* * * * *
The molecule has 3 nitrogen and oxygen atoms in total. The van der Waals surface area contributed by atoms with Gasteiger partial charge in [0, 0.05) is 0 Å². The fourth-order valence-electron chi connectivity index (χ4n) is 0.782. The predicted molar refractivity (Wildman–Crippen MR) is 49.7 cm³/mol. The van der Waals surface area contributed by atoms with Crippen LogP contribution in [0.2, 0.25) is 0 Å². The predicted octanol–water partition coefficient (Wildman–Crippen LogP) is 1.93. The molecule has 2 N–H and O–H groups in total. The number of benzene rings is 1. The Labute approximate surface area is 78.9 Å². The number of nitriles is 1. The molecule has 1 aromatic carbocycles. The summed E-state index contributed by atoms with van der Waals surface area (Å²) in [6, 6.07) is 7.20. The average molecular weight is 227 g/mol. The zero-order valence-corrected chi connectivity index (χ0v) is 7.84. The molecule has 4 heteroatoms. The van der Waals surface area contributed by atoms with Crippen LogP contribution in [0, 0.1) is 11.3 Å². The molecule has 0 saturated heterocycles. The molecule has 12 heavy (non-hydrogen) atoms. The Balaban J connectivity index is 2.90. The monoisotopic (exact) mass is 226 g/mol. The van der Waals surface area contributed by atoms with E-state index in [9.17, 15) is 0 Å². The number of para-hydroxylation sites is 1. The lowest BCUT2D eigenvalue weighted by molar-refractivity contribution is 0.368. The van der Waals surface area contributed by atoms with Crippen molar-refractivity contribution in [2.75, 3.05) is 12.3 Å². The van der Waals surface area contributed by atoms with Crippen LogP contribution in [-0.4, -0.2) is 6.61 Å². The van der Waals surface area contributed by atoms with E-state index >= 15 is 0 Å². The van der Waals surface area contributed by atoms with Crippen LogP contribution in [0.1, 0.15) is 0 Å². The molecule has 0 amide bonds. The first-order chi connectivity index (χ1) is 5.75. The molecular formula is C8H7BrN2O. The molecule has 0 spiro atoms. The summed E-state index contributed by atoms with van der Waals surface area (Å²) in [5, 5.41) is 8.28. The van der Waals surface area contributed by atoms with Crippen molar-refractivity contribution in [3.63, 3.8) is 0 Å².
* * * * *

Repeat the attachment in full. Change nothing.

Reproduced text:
The molecule has 3 nitrogen and oxygen atoms in total. The van der Waals surface area contributed by atoms with Gasteiger partial charge in [0, 0.05) is 0 Å². The fourth-order valence-electron chi connectivity index (χ4n) is 0.782. The predicted molar refractivity (Wildman–Crippen MR) is 49.7 cm³/mol. The van der Waals surface area contributed by atoms with Crippen LogP contribution in [0.2, 0.25) is 0 Å². The predicted octanol–water partition coefficient (Wildman–Crippen LogP) is 1.93. The molecule has 2 N–H and O–H groups in total. The number of benzene rings is 1. The Labute approximate surface area is 78.9 Å². The number of nitriles is 1. The molecule has 1 aromatic carbocycles. The summed E-state index contributed by atoms with van der Waals surface area (Å²) in [6, 6.07) is 7.20. The average molecular weight is 227 g/mol. The zero-order valence-corrected chi connectivity index (χ0v) is 7.84. The molecule has 4 heteroatoms. The van der Waals surface area contributed by atoms with Crippen LogP contribution in [0, 0.1) is 11.3 Å². The molecule has 0 saturated heterocycles. The molecule has 12 heavy (non-hydrogen) atoms. The Balaban J connectivity index is 2.90. The monoisotopic (exact) mass is 226 g/mol. The van der Waals surface area contributed by atoms with E-state index in [9.17, 15) is 0 Å². The number of para-hydroxylation sites is 1. The lowest BCUT2D eigenvalue weighted by molar-refractivity contribution is 0.368. The van der Waals surface area contributed by atoms with Crippen molar-refractivity contribution in [2.75, 3.05) is 12.3 Å². The van der Waals surface area contributed by atoms with Crippen LogP contribution in [-0.4, -0.2) is 6.61 Å². The van der Waals surface area contributed by atoms with E-state index >= 15 is 0 Å². The van der Waals surface area contributed by atoms with Crippen LogP contribution in [0.1, 0.15) is 0 Å². The molecule has 0 amide bonds. The first-order chi connectivity index (χ1) is 5.75. The molecular formula is C8H7BrN2O. The molecule has 0 spiro atoms. The summed E-state index contributed by atoms with van der Waals surface area (Å²) in [5, 5.41) is 8.28. The van der Waals surface area contributed by atoms with Crippen molar-refractivity contribution in [3.63, 3.8) is 0 Å².